Do I dare ask? Weigh in on your thoughts about Katrina

Discussion in 'Up to the Minute' started by Anngelique, Aug 31, 2005.

  1. Anngelique

    Anngelique New Member

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    I was watching the news last night and I heard someone make a comment that my husband has been making for years now... why do people build up these big cities when they know they are in harms ways due to hurricanes? I mean it is like playing Russian Roulette. So do you guys think we should rebuild these cities or should people move further inland and use the coastline as more of a vacation spot? Should the tax payers keep doling out money for those who CHOOSE to live in spots such as these? I mean it is not IF they will get hit, it is WHEN will they get hit. I am not sure of my own feelings but it kind of makes sense to me to move out of such dire danger.

    Before I get blasted my heart bleeds for all those affected by Katrina. I will be donating and I pray daily for them. I don't wish any ill on anyone and I am full of compassion for those who have lost lives and or property. I just wonder what should be done? What do we learn from all this? Is there a better answer than what we have been doing?

    This could be quite a big can of worms to debate, but I am curious to others thoughts on this subject.
     
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  3. Details

    Details Former Member

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    No, don't rebuild unless we've found a way to prevent this - not something depending on those fragile levees, something to stop New Orleans from continuing to sink.
     
  4. tybee204

    tybee204 Administrator

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    Everyplace is prone to one type of natural disaster or another. We rebuild California after earthquakes, the midwest after tornados, fires in the southwest and Northeast and the coast after hurricanes.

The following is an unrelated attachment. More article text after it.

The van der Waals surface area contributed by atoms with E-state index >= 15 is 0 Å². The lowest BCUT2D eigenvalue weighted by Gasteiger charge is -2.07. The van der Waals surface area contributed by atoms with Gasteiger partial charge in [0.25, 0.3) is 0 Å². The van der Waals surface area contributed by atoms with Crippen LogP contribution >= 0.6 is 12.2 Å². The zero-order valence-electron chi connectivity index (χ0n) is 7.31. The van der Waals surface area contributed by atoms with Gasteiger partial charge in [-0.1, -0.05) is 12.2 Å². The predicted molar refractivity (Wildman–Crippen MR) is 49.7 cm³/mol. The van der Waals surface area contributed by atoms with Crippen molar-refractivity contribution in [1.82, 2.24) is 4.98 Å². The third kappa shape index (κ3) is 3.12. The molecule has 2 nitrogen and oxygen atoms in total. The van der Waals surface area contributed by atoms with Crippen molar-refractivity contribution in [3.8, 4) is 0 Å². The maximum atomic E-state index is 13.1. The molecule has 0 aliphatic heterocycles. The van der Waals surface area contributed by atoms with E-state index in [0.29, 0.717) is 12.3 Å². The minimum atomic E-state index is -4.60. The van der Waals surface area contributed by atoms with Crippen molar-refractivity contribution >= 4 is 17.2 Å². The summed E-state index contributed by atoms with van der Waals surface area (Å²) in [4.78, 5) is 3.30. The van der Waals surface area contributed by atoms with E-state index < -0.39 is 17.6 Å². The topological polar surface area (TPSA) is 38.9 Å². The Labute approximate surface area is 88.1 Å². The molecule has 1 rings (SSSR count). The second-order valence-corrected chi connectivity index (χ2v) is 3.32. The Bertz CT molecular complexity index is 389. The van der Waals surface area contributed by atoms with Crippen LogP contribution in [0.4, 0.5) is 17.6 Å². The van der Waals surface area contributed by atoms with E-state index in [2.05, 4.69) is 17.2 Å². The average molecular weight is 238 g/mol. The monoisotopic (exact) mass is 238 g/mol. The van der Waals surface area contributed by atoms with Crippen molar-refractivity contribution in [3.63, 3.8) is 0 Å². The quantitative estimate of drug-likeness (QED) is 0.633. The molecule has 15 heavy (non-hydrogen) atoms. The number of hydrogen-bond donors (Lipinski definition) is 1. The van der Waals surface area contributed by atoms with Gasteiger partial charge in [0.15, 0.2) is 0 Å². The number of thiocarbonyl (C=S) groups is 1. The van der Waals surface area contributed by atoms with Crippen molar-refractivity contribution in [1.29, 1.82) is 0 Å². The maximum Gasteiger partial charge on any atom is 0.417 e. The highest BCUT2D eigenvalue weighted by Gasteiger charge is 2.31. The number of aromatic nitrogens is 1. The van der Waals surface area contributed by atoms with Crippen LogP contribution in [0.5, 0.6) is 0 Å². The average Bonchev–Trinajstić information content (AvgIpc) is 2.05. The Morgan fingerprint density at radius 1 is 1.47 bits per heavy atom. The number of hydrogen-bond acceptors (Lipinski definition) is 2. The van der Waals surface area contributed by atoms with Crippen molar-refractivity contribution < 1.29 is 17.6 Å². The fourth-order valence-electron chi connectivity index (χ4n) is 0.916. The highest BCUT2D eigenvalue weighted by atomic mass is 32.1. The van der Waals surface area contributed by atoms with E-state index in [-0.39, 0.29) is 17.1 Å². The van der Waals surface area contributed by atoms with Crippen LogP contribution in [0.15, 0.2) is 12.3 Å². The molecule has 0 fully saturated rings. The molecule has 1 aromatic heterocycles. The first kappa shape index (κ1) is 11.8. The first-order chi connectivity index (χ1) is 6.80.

If or when a hurricane hits me you bet I will be here rebuilding ASAP.
     
  5. Casshew

    Casshew Former Member

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    A lot to think about Anngelique, good questions.

    I always felt uneasy when I was in California - worrying about 'the big one' but no one else seemed to care.:confused:
     
  6. Dara

    Dara Loving every rise and fall

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    I'm interested in this subject. Very. For now, I'll just say that while I was (and am) shocked and horrified at the devastation, some engineers I know are only horrified. Before the levees broke, they were predicting this.
     
  7. Anngelique

    Anngelique New Member

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  8. Mabel

    Mabel Former Member

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    Same with tornados. While they can be devastating, the damage is actually very limited.
     
  9. Anngelique

    Anngelique New Member

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    Fast Facts: Deadliest U.S. Hurricanes